Is Dimock's Water Really Safe? One Federal Health Agency Is Not So Sure

It looks like the federal government is still concerned about the water in Dimock, PA.  Although it’s been a few months since the EPA declared Dimock drinking water “safe” despite potentially explosive levels of methane it found in the water of several Dimock homes, the Agency for Toxic Substances and Disease Registry (ATSDR) recently confirmed that it is continuing to investigate the potential long term exposure risks of showering, drinking, bathing, and washing with Dimock water.

The ATSDR—an independent agency under the Department of Health and Human Services and the principal federal public health agency involved with hazardous waste issues—began investigating water quality late last year, shortly after the Pennsylvania Department of Environmental Protection (DEP) allowed the Cabot Oil and Gas Corporation to stop daily deliveries of fresh water to local residents.  DEP had previously determined that Cabot was responsible for contaminating Dimock water with methane from its fracking operations, and tests conducted by both DEP and Cabot had shown that the water also contained pollutants like arsenic; barium; bis(2-ethylhexyl) phthalate, a plasticizer commonly called DEHP; glycol compounds, manganese, phenol, and sodium.

ATSDR’s initial report from December 2011 expressed concerns about the reliability of methane removal systems offered by Cabot to Dimock residents as part of a settlement agreement with DEP, and “the presence of other contaminants besides methane (metals, volatile organics and non-naturally occurring organics) for which the well treatment systems are not designed or in place to address.”  That report also recommended that:

A full public health evaluation should be conducted on the data from the site area. Because many of these compounds (e.g., metals) affect the same organ systems, ATSDR recommends evaluating the mixture for public health impacts using computational techniques or other suitable methods to evaluate the potential for synergistic actions: The cumulative concentration of all dissolved combustible gases should be considered to protect against the buildup of explosive atmospheres in all wells in the area.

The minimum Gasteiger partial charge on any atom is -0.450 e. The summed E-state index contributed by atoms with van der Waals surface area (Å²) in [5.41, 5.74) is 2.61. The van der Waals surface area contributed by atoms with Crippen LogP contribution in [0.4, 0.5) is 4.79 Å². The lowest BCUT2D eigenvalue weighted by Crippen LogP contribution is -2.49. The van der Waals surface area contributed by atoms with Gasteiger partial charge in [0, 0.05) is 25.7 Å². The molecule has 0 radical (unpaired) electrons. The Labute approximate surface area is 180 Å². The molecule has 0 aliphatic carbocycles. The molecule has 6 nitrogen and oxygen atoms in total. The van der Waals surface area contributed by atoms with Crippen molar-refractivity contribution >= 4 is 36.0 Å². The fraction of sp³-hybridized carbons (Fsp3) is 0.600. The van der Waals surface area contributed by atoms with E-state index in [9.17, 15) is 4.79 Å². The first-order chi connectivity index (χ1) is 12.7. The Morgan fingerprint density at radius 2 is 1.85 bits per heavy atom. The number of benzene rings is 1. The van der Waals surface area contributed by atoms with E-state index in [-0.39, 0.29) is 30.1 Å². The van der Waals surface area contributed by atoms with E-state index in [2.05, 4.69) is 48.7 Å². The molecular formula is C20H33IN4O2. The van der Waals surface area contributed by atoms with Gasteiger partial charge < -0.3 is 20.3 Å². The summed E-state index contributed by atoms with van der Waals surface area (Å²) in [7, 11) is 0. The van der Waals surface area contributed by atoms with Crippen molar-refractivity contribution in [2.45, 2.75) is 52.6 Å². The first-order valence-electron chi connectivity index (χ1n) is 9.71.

According to this recommendation, the agency is continuing to pursue “a fairly comprehensive review” of Dimock water quality, which will include review of earlier tests conducted by DEP and Cabot as well as EPA’s recent test results.  There is currently no timeframe for the completion of the report.

Regardless of what the eventual outcome of the ATSDR investigation will be, one thing remains uncontested by anyone but the gas industry—Cabot’s drilling activities contaminated Dimock drinking water.  Thankfully, at least one government agency is devoting the time and resources to determine whether that water still poses an ongoing threat to the health of Dimock residents.

About the Authors

Kate Sinding

Senior Adviser to the President

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